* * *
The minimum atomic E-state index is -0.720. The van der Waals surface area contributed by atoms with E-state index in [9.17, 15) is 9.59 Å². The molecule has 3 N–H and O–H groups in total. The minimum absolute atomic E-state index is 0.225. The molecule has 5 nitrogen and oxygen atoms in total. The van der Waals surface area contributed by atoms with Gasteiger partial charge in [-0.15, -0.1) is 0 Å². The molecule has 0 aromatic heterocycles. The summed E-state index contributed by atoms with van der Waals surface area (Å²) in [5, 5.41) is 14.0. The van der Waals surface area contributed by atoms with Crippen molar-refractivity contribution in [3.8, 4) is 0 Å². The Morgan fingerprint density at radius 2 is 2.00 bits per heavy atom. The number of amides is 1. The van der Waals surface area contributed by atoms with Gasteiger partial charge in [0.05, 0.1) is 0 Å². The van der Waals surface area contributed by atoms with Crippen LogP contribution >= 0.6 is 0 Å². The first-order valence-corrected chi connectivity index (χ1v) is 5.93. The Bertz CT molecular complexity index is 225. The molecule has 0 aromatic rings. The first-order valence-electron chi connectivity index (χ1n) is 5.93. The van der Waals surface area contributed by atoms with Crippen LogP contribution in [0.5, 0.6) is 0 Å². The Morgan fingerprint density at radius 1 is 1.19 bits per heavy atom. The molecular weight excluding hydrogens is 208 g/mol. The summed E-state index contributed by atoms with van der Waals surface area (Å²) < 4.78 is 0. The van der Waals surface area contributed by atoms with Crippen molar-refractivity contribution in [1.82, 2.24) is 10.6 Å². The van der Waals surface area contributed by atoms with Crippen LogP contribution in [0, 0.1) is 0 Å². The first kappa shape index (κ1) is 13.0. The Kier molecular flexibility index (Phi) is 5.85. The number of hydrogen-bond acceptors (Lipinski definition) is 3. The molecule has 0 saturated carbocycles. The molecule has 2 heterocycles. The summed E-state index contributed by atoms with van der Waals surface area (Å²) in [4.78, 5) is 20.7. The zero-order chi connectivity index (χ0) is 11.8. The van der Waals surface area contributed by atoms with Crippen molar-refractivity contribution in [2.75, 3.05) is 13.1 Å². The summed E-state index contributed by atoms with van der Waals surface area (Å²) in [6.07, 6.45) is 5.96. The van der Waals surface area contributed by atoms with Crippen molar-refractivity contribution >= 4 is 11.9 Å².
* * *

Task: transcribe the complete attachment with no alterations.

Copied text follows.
The minimum atomic E-state index is -0.720. The van der Waals surface area contributed by atoms with E-state index in [9.17, 15) is 9.59 Å². The molecule has 3 N–H and O–H groups in total. The minimum absolute atomic E-state index is 0.225. The molecule has 5 nitrogen and oxygen atoms in total. The van der Waals surface area contributed by atoms with Gasteiger partial charge in [-0.15, -0.1) is 0 Å². The molecule has 0 aromatic heterocycles. The summed E-state index contributed by atoms with van der Waals surface area (Å²) in [5, 5.41) is 14.0. The van der Waals surface area contributed by atoms with Crippen molar-refractivity contribution in [3.8, 4) is 0 Å². The Morgan fingerprint density at radius 2 is 2.00 bits per heavy atom. The number of amides is 1. The van der Waals surface area contributed by atoms with Gasteiger partial charge in [0.05, 0.1) is 0 Å². The van der Waals surface area contributed by atoms with Crippen LogP contribution >= 0.6 is 0 Å². The first-order valence-corrected chi connectivity index (χ1v) is 5.93. The Bertz CT molecular complexity index is 225. The molecule has 0 aromatic rings. The first-order valence-electron chi connectivity index (χ1n) is 5.93. The van der Waals surface area contributed by atoms with Crippen LogP contribution in [0.5, 0.6) is 0 Å². The Morgan fingerprint density at radius 1 is 1.19 bits per heavy atom. The molecular weight excluding hydrogens is 208 g/mol. The summed E-state index contributed by atoms with van der Waals surface area (Å²) < 4.78 is 0. The van der Waals surface area contributed by atoms with Crippen molar-refractivity contribution in [1.82, 2.24) is 10.6 Å². The van der Waals surface area contributed by atoms with Crippen LogP contribution in [0, 0.1) is 0 Å². The first kappa shape index (κ1) is 13.0. The Kier molecular flexibility index (Phi) is 5.85. The number of hydrogen-bond acceptors (Lipinski definition) is 3. The molecule has 0 saturated carbocycles. The molecule has 2 heterocycles. The summed E-state index contributed by atoms with van der Waals surface area (Å²) in [4.78, 5) is 20.7. The zero-order chi connectivity index (χ0) is 11.8. The van der Waals surface area contributed by atoms with Crippen molar-refractivity contribution in [2.75, 3.05) is 13.1 Å². The summed E-state index contributed by atoms with van der Waals surface area (Å²) in [6.07, 6.45) is 5.96. The van der Waals surface area contributed by atoms with Crippen molar-refractivity contribution >= 4 is 11.9 Å².